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This forms as part of our pregnancy series on pre and post natal activity where you will find a zest of the most common questions we entail – lets call it our mini Q & A journal for all you awesome to be or early mommas out there. Check out our series HERE xx

The first of our exciting pregnancy series to kick start you into feeling blooming marvellous. Lets face it being a mom, what you have done or what you are creating is an awesome feat.

‘Low energy, low mood, feeling just blurghh or worry about your little person in your momma belly is just fine and perfectly normal. But if its mojo you are looking for in this new unknown of terrain then we have plenty of that here’

The simple down dirty facts of why exercise in pregnancy we punch out here. It is not to convert you as a messiah, its to shout from the hills that its just damn fine as an adventure if its something you fancy dabbling into. Love this moment you are in, be proud, be brave and look to the blooming terrific results a little bit of exercise mojo can deliver xx

  • Physically active women are less likely to develop pre-eclampsia.
  • Early pregnancy exercise improves the growth of the baby and decreases maternal symptoms. Boosting many adaptations to exercise, which will allow you more to be achieved later on in your pregnancy.
  • Late pregnancy exercise maintains fitness, limits weight gain and shortens labour.
  • Mid Pregnancy – Pronounced physiological and anatomical changes begin to occur. Relaxin has an effect on suppleness and joint stability.
  • Moderate exercise offers no greater physiological stress to the mother other than the additional weight gain and possible encumbrance on foetal tissue. Pregnancy does not compromise the value for aerobic capacity

Effects on the Foetus:

EPIDEMIOLOGICAL evidence indicates that exercise during pregnancy does not relate to increased risk of fatal deaths or low birth weights. Beginning a moderate program of weight bearing exercise early in pregnancy and continuity to exercise until term enhances fetoplacental growth.

  • Among births after the projected term, women who exercised more heavily delivered faster than non exercisers. Intense maternal exercise of repeated exposure must be factored as a risk.
  • Neonates born to exercising mothers exhibit a neural behavioural profile as early as the fifth day after birth, earlier than neonates from more sedentary counterparts.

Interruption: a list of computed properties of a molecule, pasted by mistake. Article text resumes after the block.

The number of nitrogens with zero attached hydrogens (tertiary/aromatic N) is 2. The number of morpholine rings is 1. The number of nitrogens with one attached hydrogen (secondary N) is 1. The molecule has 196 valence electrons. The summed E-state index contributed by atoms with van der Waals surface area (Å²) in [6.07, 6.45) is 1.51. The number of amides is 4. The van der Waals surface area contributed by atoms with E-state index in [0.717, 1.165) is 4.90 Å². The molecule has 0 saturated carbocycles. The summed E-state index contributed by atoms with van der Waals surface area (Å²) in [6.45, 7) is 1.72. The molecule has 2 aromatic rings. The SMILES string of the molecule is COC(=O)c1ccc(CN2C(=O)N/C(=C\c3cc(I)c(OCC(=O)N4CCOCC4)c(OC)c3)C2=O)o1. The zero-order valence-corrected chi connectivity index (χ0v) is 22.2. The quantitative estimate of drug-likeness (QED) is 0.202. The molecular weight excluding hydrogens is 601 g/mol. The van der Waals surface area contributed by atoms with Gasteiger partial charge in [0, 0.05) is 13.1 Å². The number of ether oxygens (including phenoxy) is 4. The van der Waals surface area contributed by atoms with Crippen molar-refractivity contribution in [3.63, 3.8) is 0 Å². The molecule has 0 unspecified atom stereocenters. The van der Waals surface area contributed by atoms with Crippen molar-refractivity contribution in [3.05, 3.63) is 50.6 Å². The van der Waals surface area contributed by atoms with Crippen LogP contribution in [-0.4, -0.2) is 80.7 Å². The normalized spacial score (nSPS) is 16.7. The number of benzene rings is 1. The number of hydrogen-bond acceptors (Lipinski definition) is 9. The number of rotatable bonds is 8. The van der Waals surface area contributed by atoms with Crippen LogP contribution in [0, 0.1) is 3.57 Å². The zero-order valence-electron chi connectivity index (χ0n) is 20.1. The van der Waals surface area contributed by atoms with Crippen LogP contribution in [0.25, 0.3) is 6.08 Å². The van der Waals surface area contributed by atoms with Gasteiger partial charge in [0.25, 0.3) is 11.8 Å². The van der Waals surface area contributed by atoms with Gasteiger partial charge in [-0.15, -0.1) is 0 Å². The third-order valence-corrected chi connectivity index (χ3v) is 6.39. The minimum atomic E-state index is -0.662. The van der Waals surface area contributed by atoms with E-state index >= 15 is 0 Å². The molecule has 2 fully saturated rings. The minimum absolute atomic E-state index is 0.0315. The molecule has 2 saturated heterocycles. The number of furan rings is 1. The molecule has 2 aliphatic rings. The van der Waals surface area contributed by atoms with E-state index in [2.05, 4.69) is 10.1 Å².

• Neonates born to exercising women scored higher in orientation behaviour to regulate state in the surroundings and less demanding of their mothers.
  • The offspring of the exercising women are lighter and leaner than offspring from the counter groups.
  • Exercise throughout pregnancy modifies neonatal behaviour by positively affecting early neurodevelopment.

Facts of Interest

Studies show that walking is the leading activity of reported exercise, followed by swimming and aerobic dancing. Older mothers and women who have multiple gestations, previous children or an unfavourable reproductive history are less likely to exercise.

(Shang J, Aavitz DA. Exercise during pregnancy among women. An Epidemiol 1196;6:53)


Physical conditioning based upon sound principles optimises improvements. The four primary training principles are overload, specificity, individual differences and reversibility.

Exercise training generates cellular adaptions and gross physiologic changes that ENHANCE functional capacity and exercise performance.

Structural and dimensional changes in the left heart ventricle vary with exercise training nodes. No scientific evidence shows that regular exercise harms normal cardiac function.

Training duration and intensity interact in affecting the training response. Generally 30 minute exercise sessions are practical and effective. Extending duration compensates for reduced exercise intensity.

Two to 3 days a week is the minimum frequency for aerobic training. Optimal training frequency by research remains undetermined.

The frequency and duration training to maintain improve fitness are lower than required to improve it.

Prolonged and intense endurance training can cause the syndrome of overtraining or staleness, with associated alterations in neuroendocrine and immune functions. The syndrome includes chronic fatigue, poor exercise performance, frequent infections and general loss of interest in training. Symptoms persist until the mom relinquishes training, possibly for several days.

For previous active, healthy women, moderate aerobic exercise does not compromise metal oxygen supply.



Reference: Lippincott Williams & Wilkins, McArdle, W et al, Exercise Physiology (2007)

About the Author:

IMG_1743Georgina is fitness coach, a mother to twins and another. Has seen all its ups and downs and foibles and gets the whole momma thing. If its something you crave a mentor for or just a chat then check us out here, we love our women, friendship and positivity with it.

Georgina is trained and qualified to direct pre and post natal exercise.

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